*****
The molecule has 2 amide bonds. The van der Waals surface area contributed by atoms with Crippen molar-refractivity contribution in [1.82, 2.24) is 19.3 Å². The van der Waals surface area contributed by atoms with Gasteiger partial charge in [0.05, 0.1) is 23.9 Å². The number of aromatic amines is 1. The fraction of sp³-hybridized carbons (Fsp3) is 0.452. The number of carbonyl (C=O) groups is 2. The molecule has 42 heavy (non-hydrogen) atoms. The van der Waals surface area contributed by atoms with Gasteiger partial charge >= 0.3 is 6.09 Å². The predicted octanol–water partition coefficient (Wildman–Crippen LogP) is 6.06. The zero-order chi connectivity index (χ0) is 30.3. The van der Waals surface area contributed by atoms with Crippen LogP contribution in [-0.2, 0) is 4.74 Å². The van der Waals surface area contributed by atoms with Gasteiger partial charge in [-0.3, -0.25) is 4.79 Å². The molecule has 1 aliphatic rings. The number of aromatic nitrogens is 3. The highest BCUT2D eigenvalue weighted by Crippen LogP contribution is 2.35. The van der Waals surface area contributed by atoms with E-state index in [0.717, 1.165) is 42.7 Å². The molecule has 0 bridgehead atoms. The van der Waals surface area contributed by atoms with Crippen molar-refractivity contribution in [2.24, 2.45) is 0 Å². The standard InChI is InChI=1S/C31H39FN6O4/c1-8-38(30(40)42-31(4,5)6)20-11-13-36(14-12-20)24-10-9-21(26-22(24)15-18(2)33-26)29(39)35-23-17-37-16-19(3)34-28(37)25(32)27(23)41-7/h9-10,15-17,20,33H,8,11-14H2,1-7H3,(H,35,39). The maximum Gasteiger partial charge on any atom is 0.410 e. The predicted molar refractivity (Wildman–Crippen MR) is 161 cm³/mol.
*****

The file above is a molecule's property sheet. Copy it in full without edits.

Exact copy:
The molecule has 2 amide bonds. The van der Waals surface area contributed by atoms with Crippen molar-refractivity contribution in [1.82, 2.24) is 19.3 Å². The van der Waals surface area contributed by atoms with Gasteiger partial charge in [0.05, 0.1) is 23.9 Å². The number of aromatic amines is 1. The fraction of sp³-hybridized carbons (Fsp3) is 0.452. The number of carbonyl (C=O) groups is 2. The molecule has 42 heavy (non-hydrogen) atoms. The van der Waals surface area contributed by atoms with Gasteiger partial charge >= 0.3 is 6.09 Å². The predicted octanol–water partition coefficient (Wildman–Crippen LogP) is 6.06. The zero-order chi connectivity index (χ0) is 30.3. The van der Waals surface area contributed by atoms with Crippen LogP contribution in [-0.2, 0) is 4.74 Å². The van der Waals surface area contributed by atoms with Gasteiger partial charge in [-0.3, -0.25) is 4.79 Å². The molecule has 1 aliphatic rings. The number of aromatic nitrogens is 3. The highest BCUT2D eigenvalue weighted by Crippen LogP contribution is 2.35. The van der Waals surface area contributed by atoms with E-state index in [0.717, 1.165) is 42.7 Å². The molecule has 0 bridgehead atoms. The van der Waals surface area contributed by atoms with Crippen molar-refractivity contribution in [2.24, 2.45) is 0 Å². The standard InChI is InChI=1S/C31H39FN6O4/c1-8-38(30(40)42-31(4,5)6)20-11-13-36(14-12-20)24-10-9-21(26-22(24)15-18(2)33-26)29(39)35-23-17-37-16-19(3)34-28(37)25(32)27(23)41-7/h9-10,15-17,20,33H,8,11-14H2,1-7H3,(H,35,39). The maximum Gasteiger partial charge on any atom is 0.410 e. The predicted molar refractivity (Wildman–Crippen MR) is 161 cm³/mol.